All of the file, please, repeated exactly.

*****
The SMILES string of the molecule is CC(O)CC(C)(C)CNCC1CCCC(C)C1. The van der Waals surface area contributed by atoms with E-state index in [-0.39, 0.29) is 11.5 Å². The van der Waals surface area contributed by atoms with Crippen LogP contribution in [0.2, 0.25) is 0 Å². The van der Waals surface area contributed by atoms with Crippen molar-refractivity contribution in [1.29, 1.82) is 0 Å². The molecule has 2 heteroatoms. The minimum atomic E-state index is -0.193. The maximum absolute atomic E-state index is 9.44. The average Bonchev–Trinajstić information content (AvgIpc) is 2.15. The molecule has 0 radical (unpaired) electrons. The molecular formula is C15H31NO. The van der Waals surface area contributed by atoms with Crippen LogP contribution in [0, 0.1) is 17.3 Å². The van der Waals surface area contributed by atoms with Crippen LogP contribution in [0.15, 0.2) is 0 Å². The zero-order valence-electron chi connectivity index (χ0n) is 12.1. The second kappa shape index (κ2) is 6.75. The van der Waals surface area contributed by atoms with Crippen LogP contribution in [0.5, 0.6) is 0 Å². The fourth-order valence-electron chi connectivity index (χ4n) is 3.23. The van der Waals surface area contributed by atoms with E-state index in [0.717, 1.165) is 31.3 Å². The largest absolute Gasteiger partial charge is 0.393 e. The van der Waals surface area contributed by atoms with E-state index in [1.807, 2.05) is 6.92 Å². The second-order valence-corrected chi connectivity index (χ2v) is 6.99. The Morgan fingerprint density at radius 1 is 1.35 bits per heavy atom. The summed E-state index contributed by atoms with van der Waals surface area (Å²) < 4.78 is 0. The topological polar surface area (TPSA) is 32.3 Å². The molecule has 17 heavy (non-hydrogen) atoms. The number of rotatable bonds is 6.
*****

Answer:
The SMILES string of the molecule is CC(O)CC(C)(C)CNCC1CCCC(C)C1. The van der Waals surface area contributed by atoms with E-state index in [-0.39, 0.29) is 11.5 Å². The van der Waals surface area contributed by atoms with Crippen LogP contribution in [0.2, 0.25) is 0 Å². The van der Waals surface area contributed by atoms with Crippen molar-refractivity contribution in [1.29, 1.82) is 0 Å². The molecule has 2 heteroatoms. The minimum atomic E-state index is -0.193. The maximum absolute atomic E-state index is 9.44. The average Bonchev–Trinajstić information content (AvgIpc) is 2.15. The molecule has 0 radical (unpaired) electrons. The molecular formula is C15H31NO. The van der Waals surface area contributed by atoms with Crippen LogP contribution in [0, 0.1) is 17.3 Å². The van der Waals surface area contributed by atoms with Crippen LogP contribution in [0.15, 0.2) is 0 Å². The zero-order valence-electron chi connectivity index (χ0n) is 12.1. The second kappa shape index (κ2) is 6.75. The van der Waals surface area contributed by atoms with Crippen LogP contribution in [0.5, 0.6) is 0 Å². The fourth-order valence-electron chi connectivity index (χ4n) is 3.23. The van der Waals surface area contributed by atoms with E-state index in [0.717, 1.165) is 31.3 Å². The largest absolute Gasteiger partial charge is 0.393 e. The van der Waals surface area contributed by atoms with E-state index in [1.807, 2.05) is 6.92 Å². The second-order valence-corrected chi connectivity index (χ2v) is 6.99. The Morgan fingerprint density at radius 1 is 1.35 bits per heavy atom. The summed E-state index contributed by atoms with van der Waals surface area (Å²) < 4.78 is 0. The topological polar surface area (TPSA) is 32.3 Å². The molecule has 17 heavy (non-hydrogen) atoms. The number of rotatable bonds is 6.